Almost without exception, when I get an inquiry about self-defense training it is from people wanting to learn physical techniques that will allow them to escape from someone who is bigger, stronger, faster and determined to harm them. The reality of the matter is this. The overwhelming majority of problems can be avoided through good decision making, situational awareness and by making self-defense a lifestyle. If you make yourself an easy target and do not foresee and avoid trouble before it becomes a physical altercation, your chances of prevailing unharmed greatly diminish.
A lot of crimes take place in transitional spaces, parking lots being a prime example. Parking lots can be dangerous places. They are often poorly lit, isolated, full of strangers and empty stairwells. There are many things you can do to mitigate risk when going to and from your vehicle. Here are a few things to consider when going to and from your vehicle.
The news is full of cell phone videos of altercations, often extremely violent, taken by bystanders. What should you do if you witness an altercation? Unless a innocent person is in serious danger and you are capable of taking a calculated risk to help, your best option is more than likely to leave the area and call 911. Hanging around an altercation exposes you to a lot of risk, risk that could cost you your life. I will share two experiences to illustrate why hanging around trouble is never a good idea.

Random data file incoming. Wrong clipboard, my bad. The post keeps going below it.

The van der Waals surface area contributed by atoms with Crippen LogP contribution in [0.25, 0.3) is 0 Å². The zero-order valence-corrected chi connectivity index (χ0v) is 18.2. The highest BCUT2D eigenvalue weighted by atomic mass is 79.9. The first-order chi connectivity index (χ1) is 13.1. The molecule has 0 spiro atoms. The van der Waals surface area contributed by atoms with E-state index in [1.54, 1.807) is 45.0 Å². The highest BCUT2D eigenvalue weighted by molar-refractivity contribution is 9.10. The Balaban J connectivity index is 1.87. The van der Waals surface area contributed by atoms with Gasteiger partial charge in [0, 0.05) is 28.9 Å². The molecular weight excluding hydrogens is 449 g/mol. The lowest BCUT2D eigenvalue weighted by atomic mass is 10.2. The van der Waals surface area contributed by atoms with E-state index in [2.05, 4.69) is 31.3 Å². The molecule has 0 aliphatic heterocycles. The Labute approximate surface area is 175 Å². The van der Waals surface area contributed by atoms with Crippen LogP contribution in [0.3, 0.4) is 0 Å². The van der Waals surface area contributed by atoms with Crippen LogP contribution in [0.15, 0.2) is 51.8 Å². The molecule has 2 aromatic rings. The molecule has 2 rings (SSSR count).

The nation has been riveted by the disappearance of Mollie Tibbetts, a college student from Iowa who mysteriously disappeared while jogging in a small, rural community. Cristhian Bahena Rivera, age 24, has been arrested on first-degree murder charges in connection with the case. Although it’s very early to determine what exactly happened, information is starting to trickle in via media reports. Were attack indicators present that could have been processed and acted upon to alter the outcome of this tragedy? Most likely, yes.
Walking trails are attractive to all walks of life. They provide a scenic path for joggers, dog walkers, cyclists and those just wanting to have a beautiful place to explore and enjoy. Walking trails are off the beaten path. They are often secluded, away from the hustle and bustle of city life. But are they safe? It is the same traits that make walking trails attractive that also make them dangerous.